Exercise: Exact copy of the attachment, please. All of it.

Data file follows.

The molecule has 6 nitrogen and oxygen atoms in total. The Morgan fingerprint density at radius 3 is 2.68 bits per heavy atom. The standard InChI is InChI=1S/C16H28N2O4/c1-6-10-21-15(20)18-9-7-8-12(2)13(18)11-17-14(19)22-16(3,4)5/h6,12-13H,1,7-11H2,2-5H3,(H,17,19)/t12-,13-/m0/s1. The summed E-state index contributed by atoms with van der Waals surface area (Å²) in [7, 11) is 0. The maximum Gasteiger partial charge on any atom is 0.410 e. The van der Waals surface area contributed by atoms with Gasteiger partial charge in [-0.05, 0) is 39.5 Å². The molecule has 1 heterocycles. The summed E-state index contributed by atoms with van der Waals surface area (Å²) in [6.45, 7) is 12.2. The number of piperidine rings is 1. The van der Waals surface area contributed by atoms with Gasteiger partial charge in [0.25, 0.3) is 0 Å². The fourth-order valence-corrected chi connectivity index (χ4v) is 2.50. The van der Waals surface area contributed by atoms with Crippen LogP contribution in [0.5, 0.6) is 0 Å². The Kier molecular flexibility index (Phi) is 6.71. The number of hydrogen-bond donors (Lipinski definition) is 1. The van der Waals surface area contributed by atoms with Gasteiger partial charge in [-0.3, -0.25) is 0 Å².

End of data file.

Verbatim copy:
The molecule has 6 nitrogen and oxygen atoms in total. The Morgan fingerprint density at radius 3 is 2.68 bits per heavy atom. The standard InChI is InChI=1S/C16H28N2O4/c1-6-10-21-15(20)18-9-7-8-12(2)13(18)11-17-14(19)22-16(3,4)5/h6,12-13H,1,7-11H2,2-5H3,(H,17,19)/t12-,13-/m0/s1. The summed E-state index contributed by atoms with van der Waals surface area (Å²) in [7, 11) is 0. The maximum Gasteiger partial charge on any atom is 0.410 e. The van der Waals surface area contributed by atoms with Gasteiger partial charge in [-0.05, 0) is 39.5 Å². The molecule has 1 heterocycles. The summed E-state index contributed by atoms with van der Waals surface area (Å²) in [6.45, 7) is 12.2. The number of piperidine rings is 1. The van der Waals surface area contributed by atoms with Gasteiger partial charge in [0.25, 0.3) is 0 Å². The fourth-order valence-corrected chi connectivity index (χ4v) is 2.50. The van der Waals surface area contributed by atoms with Crippen LogP contribution in [0.5, 0.6) is 0 Å². The Kier molecular flexibility index (Phi) is 6.71. The number of hydrogen-bond donors (Lipinski definition) is 1. The van der Waals surface area contributed by atoms with Gasteiger partial charge in [-0.3, -0.25) is 0 Å².